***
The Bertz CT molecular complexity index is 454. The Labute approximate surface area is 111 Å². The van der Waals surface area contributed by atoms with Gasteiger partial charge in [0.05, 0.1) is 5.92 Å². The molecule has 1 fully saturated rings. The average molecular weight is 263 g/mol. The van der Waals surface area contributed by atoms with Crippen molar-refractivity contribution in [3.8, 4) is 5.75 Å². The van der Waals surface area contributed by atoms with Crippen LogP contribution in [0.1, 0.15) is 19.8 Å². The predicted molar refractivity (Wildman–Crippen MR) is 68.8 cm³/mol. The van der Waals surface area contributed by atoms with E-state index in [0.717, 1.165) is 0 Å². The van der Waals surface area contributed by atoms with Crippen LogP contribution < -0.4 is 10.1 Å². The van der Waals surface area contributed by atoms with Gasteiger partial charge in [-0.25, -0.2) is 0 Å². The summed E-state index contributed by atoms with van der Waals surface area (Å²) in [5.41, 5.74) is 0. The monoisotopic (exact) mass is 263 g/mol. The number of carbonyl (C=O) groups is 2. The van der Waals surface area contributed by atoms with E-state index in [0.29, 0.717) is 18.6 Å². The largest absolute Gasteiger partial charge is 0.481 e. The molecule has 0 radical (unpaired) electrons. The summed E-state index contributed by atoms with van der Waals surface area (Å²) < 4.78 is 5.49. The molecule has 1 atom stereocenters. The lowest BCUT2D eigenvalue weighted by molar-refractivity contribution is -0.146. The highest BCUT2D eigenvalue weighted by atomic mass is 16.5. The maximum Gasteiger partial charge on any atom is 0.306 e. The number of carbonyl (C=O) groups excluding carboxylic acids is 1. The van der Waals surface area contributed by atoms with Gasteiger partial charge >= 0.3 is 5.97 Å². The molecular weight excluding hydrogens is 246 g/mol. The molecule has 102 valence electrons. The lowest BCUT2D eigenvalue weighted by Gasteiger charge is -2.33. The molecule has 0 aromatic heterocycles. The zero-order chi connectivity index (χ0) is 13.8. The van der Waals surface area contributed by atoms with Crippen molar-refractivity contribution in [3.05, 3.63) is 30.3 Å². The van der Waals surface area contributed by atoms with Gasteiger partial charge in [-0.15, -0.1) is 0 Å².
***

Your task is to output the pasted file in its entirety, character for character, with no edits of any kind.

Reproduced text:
The Bertz CT molecular complexity index is 454. The Labute approximate surface area is 111 Å². The van der Waals surface area contributed by atoms with Gasteiger partial charge in [0.05, 0.1) is 5.92 Å². The molecule has 1 fully saturated rings. The average molecular weight is 263 g/mol. The van der Waals surface area contributed by atoms with Crippen molar-refractivity contribution in [3.8, 4) is 5.75 Å². The van der Waals surface area contributed by atoms with Crippen LogP contribution in [0.1, 0.15) is 19.8 Å². The predicted molar refractivity (Wildman–Crippen MR) is 68.8 cm³/mol. The van der Waals surface area contributed by atoms with E-state index in [0.717, 1.165) is 0 Å². The van der Waals surface area contributed by atoms with Crippen LogP contribution < -0.4 is 10.1 Å². The van der Waals surface area contributed by atoms with Gasteiger partial charge in [-0.25, -0.2) is 0 Å². The summed E-state index contributed by atoms with van der Waals surface area (Å²) in [5.41, 5.74) is 0. The monoisotopic (exact) mass is 263 g/mol. The number of carbonyl (C=O) groups is 2. The van der Waals surface area contributed by atoms with E-state index in [0.29, 0.717) is 18.6 Å². The largest absolute Gasteiger partial charge is 0.481 e. The molecule has 0 radical (unpaired) electrons. The summed E-state index contributed by atoms with van der Waals surface area (Å²) < 4.78 is 5.49. The molecule has 1 atom stereocenters. The lowest BCUT2D eigenvalue weighted by molar-refractivity contribution is -0.146. The highest BCUT2D eigenvalue weighted by atomic mass is 16.5. The maximum Gasteiger partial charge on any atom is 0.306 e. The number of carbonyl (C=O) groups excluding carboxylic acids is 1. The van der Waals surface area contributed by atoms with Gasteiger partial charge >= 0.3 is 5.97 Å². The molecular weight excluding hydrogens is 246 g/mol. The molecule has 102 valence electrons. The lowest BCUT2D eigenvalue weighted by Gasteiger charge is -2.33. The molecule has 0 aromatic heterocycles. The zero-order chi connectivity index (χ0) is 13.8. The van der Waals surface area contributed by atoms with Crippen molar-refractivity contribution in [3.05, 3.63) is 30.3 Å². The van der Waals surface area contributed by atoms with Gasteiger partial charge in [-0.15, -0.1) is 0 Å².